March 13, 2009

    Thank you for sharing how you are handling these things…I find it helpful for me to “see” and then try these things with my darlin’s who struggle.

    Reply
  8. Matthew and Amanda
    March 13, 2009

    Lisa,
    I just want to thank you so much for all your posts about parenting. We are anxiously waiting to bring home our daughter (almost 7) from Ethiopia. I really believe I am going to need some of the tools you have suggested. I’m sure it’s not always easy to be open, but it is so valuable to those of us coming along behind you.

    Thanks again,
    Amanda

    Reply
  9. Jennifer
    March 13, 2009

    It must be hard to know what exactly causes the anger or fear sometimes. Sounds like you really looked into her complex little mind, and helped her feel a little relief and peace.

    Reply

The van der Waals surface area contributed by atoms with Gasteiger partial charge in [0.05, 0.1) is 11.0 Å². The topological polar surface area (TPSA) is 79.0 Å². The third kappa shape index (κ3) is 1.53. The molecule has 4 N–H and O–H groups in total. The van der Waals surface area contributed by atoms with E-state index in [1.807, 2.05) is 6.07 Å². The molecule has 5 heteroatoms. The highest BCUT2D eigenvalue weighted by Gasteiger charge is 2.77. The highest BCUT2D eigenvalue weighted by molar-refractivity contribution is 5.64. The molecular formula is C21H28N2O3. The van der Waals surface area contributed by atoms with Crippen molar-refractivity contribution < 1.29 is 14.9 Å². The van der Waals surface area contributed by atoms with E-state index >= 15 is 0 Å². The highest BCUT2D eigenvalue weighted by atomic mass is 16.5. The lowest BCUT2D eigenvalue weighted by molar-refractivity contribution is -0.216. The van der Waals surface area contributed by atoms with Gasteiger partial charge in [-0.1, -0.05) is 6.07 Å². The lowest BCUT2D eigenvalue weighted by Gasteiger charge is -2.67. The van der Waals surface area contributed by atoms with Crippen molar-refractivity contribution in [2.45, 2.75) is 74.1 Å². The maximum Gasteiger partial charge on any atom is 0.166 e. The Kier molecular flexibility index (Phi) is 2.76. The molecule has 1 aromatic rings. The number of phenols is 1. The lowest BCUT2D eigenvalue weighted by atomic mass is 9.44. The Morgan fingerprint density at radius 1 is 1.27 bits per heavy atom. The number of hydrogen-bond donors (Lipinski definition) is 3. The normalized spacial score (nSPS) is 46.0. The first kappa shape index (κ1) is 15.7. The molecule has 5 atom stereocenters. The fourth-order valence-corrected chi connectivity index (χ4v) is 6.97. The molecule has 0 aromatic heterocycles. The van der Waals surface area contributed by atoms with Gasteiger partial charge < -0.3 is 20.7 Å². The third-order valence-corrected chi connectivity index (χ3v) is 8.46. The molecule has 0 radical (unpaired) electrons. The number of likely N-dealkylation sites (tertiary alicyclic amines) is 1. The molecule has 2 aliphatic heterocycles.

10. DQ Mountain Girl
    March 13, 2009

    I am so excited that I found this blog! I’m a foster/adoptive parent and reading posts like this one encourage me to continue onward. Thank-you!

    Reply
  11. Jess
    March 13, 2009

    Beautiful post, of course not about the sad and hurt Dimples is feeling, but about how you are teaching her to trust that you will always keep her safe…and she doesn’t need to hold onto all of the sad and hurt anymore.

    Reply
  12. Anonymous
    March 13, 2009

    Yeah, Lisa! This sounds like the kind of break through I told you about once with MG! Its so hard to figure out what our little people need, and I admire the way you are doing whatever it takes to meet the needs of your girlies. I truly believe that these are the times God works thru us to bring healing to these children. So hard for us, but if not us, then who?

    Lisa H.

    Reply
  13. gloria
    March 13, 2009

    Thank you for a truly beautiful post… I am in awe of your patience and your ability to see beyond the behavior to what your child really needs. It’s an excellent reminder to me. Thanks again

    Reply
  14. Lois
    March 14, 2009

    Wow Lisa, You are definitely called to this. Such wisdom to know where the distress is really coming from.

    Reply